Part of my daily schedule is a workout at the gym. Over the years, I have come to know a number of other regulars there, and in some cases our shared interests have lead to close friendships.
A while ago, one of my fellow fitness enthusiasts whom I consider a friend lost his job and remained unemployed for an unnerving period of several months. The stress of existential uncertainty wore heavily on him. Yet, he maintained his regimen the same way he used to when he was working. Every day he continued lifting weights, kept running his 3 miles, ate nutritious food and controlled his weight.
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I was impressed. Despite of his dismal situation, this man refused to let himself go. He knew that taking good care of his health needs was especially important now. Besides, maintaining his personal fitness was among the few things he still had control over. It also became his greatest asset in the grueling process of trying to land a new job.
Not everybody acts like this. There are plenty of horror stories of people facing economical difficulties and hardships who end up abusing their bodies with junk food, smoking, alcohol or drugs.
Of course, priorities change with circumstances. Cost cutting measures become necessary. Yoga classes and Pilates sessions are the first to go. Gym memberships are soon abandoned as unaffordable luxury items. High quality foods may be deemed unaffordable and are replaced with cheaper fares.
The psychologist Abraham Maslow described in his famous study, “A Theory of Human Motivation,” how we all form our priorities and adapt them to the different situations we find ourselves in. He called it “the hierarchy of needs.”
Maslow’s theory is often depicted in a pyramid-style graphic consisting of five distinct levels. The lowest level concerns the basic needs for survival. Once the most fundamental necessities for survival are satisfied, others come into play, such as safety needs, emotional demands and, eventually, aspirations for personal growth and self-fulfillment.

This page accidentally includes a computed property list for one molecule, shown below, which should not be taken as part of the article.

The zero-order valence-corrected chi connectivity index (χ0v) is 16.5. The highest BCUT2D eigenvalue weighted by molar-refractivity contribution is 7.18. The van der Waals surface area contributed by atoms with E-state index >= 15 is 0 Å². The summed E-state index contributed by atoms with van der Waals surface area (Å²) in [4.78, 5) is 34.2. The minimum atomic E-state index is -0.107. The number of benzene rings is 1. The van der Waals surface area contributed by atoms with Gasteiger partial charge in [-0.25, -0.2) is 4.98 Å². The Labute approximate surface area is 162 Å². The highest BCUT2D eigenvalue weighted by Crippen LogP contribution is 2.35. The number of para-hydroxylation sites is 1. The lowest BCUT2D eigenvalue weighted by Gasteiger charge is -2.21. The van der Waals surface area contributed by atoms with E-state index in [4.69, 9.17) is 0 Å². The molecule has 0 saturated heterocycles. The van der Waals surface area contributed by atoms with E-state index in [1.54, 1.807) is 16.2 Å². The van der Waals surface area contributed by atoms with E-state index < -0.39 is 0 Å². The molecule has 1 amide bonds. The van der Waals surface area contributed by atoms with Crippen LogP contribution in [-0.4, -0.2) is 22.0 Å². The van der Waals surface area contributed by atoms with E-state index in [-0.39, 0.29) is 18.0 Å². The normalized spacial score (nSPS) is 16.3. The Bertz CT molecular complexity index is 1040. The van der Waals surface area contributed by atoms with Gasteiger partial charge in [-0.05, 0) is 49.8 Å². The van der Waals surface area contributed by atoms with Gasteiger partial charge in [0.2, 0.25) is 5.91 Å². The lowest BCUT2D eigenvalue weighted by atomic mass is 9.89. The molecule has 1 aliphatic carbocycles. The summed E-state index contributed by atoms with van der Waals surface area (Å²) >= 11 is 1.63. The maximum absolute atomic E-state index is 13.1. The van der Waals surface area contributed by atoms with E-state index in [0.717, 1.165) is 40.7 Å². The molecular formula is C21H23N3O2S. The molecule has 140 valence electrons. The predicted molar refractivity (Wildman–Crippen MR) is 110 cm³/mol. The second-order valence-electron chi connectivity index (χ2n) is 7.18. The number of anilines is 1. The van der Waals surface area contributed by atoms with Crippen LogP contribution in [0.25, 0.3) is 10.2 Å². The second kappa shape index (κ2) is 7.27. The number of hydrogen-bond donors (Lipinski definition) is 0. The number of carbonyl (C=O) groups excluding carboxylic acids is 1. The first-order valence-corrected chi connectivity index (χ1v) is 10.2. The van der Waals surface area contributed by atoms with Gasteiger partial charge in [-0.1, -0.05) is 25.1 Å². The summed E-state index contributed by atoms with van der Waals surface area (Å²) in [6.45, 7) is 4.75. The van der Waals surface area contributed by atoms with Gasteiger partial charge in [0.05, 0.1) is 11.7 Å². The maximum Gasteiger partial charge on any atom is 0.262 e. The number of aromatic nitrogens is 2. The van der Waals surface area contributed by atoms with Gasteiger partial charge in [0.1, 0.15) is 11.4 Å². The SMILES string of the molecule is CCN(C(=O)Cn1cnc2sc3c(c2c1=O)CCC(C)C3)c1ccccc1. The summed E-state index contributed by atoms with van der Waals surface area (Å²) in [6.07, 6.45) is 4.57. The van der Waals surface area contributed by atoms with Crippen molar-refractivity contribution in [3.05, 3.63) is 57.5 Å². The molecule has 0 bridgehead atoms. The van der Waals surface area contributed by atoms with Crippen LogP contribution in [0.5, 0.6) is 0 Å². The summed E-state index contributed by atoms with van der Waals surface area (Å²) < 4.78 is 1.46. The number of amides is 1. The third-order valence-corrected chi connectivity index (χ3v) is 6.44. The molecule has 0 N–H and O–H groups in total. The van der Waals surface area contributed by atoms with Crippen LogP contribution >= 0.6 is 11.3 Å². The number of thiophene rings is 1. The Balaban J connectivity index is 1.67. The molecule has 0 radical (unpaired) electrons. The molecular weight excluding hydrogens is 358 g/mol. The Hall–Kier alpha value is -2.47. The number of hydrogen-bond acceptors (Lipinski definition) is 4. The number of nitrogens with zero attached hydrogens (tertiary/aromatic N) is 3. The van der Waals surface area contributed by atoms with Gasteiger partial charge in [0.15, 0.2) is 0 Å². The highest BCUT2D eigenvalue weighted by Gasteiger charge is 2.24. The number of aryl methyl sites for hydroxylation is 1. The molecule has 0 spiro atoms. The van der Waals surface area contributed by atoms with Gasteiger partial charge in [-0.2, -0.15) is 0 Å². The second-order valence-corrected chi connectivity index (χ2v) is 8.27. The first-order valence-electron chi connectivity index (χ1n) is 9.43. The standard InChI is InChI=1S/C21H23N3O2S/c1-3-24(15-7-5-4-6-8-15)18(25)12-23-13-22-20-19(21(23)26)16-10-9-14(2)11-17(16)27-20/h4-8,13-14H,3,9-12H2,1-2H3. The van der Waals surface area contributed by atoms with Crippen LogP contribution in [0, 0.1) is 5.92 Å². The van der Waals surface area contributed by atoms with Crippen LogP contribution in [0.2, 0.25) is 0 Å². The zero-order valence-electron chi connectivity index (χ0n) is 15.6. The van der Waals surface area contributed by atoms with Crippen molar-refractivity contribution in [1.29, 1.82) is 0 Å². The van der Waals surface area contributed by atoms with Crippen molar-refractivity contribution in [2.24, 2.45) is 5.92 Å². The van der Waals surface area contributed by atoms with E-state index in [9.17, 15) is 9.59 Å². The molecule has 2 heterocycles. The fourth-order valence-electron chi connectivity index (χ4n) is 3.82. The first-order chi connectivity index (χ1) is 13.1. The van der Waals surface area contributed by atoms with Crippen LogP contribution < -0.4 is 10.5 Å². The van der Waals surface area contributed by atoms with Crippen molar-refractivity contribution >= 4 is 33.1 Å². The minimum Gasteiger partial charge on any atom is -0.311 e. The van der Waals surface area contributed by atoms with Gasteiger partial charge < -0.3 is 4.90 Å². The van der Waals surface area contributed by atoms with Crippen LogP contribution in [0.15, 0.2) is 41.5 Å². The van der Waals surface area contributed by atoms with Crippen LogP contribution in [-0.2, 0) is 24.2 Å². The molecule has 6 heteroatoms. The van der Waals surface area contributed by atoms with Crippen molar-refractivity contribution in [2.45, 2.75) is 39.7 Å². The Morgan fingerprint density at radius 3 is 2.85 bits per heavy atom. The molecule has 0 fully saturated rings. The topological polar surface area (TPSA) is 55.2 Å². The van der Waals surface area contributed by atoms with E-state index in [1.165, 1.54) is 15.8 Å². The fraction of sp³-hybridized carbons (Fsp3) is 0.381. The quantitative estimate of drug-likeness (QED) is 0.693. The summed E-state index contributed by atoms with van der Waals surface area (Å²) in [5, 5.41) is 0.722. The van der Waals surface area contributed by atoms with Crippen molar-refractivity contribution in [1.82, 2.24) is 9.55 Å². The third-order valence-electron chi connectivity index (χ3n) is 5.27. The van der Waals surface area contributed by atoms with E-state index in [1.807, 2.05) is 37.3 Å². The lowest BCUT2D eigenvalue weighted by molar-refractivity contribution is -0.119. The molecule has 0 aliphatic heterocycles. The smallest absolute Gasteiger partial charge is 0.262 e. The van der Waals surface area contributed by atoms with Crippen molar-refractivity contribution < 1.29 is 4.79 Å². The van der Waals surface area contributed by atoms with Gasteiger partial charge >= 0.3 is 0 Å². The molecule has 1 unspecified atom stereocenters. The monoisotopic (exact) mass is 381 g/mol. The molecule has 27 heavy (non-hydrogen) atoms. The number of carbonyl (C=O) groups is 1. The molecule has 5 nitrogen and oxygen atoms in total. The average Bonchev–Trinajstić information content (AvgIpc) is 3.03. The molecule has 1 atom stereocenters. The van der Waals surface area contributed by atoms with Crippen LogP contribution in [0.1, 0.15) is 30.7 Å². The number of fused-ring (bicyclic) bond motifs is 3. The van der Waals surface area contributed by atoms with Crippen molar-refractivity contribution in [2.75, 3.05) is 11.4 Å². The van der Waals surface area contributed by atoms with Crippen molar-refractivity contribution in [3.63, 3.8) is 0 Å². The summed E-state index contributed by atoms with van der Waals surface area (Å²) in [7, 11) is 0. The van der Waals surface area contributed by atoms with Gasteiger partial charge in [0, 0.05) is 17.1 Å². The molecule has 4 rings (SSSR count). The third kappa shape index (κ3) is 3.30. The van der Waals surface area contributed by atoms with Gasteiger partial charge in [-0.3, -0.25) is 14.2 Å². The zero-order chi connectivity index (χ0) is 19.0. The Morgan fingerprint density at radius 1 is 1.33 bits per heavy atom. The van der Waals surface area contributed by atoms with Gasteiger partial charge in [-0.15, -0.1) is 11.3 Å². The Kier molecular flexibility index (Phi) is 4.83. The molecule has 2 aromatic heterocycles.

As the shape of a pyramid suggests, all these needs are present in every one of us, but they don’t necessarily come to the forefront at the same time and with the same urgency. For instance, if somebody has to worry about food or shelter, he or she may not be as concerned about exotic vacations or philosophical issues at that time. “Higher” interests, like the latter, only come into focus when the more basic elements of the hierarchical order are satisfied. If lower-level needs remain unmet, e.g. sufficient financial security, some higher-level demands or interests may never be addressed at all.
I believe that Maslow’s theory has great merits and has deservedly been acclaimed as a milestone among psychological concepts. However, as in the case of my gym friend, I also realize that people are indeed able to establish their own hierarchies – not only of needs but also of beliefs and values – and maintain these even in the face of dramatic challenges in their lives.
Take as a case in point the movie Eat, Pray, Love, which is currently playing in movie theatres and is based on the bestselling memoir of Elizabeth Gilbert. I heard and read numerous comments about the film as well as the book that downplayed the importance of the author’s personal journey. The idea that someone would travel around the globe in search of her personal identity – after having gone through a nasty divorce, loss of financial security and another heart ache from a brief romantic encounter – does not present itself as a reality-based scenario. But if we are to believe that this is the actual life experience of the author, then we are confronted with a case study of someone trying to carve out her individual hierarchy of needs. For Liz Gilbert, leaving the world she once knew behind and exposing herself to customs, cultures and new relationships in far-flung places was apparently what she needed the most – and it determined her responses to a significant crisis in her life from top to bottom.
The lesson we can learn here is this: Yes, circumstances do dictate some of our choices – but not all of them and not all the time. Even under the most dire circumstances, we can still decide what we are willing to fight for and what we let go. Therefore, we should consider carefully what goes where.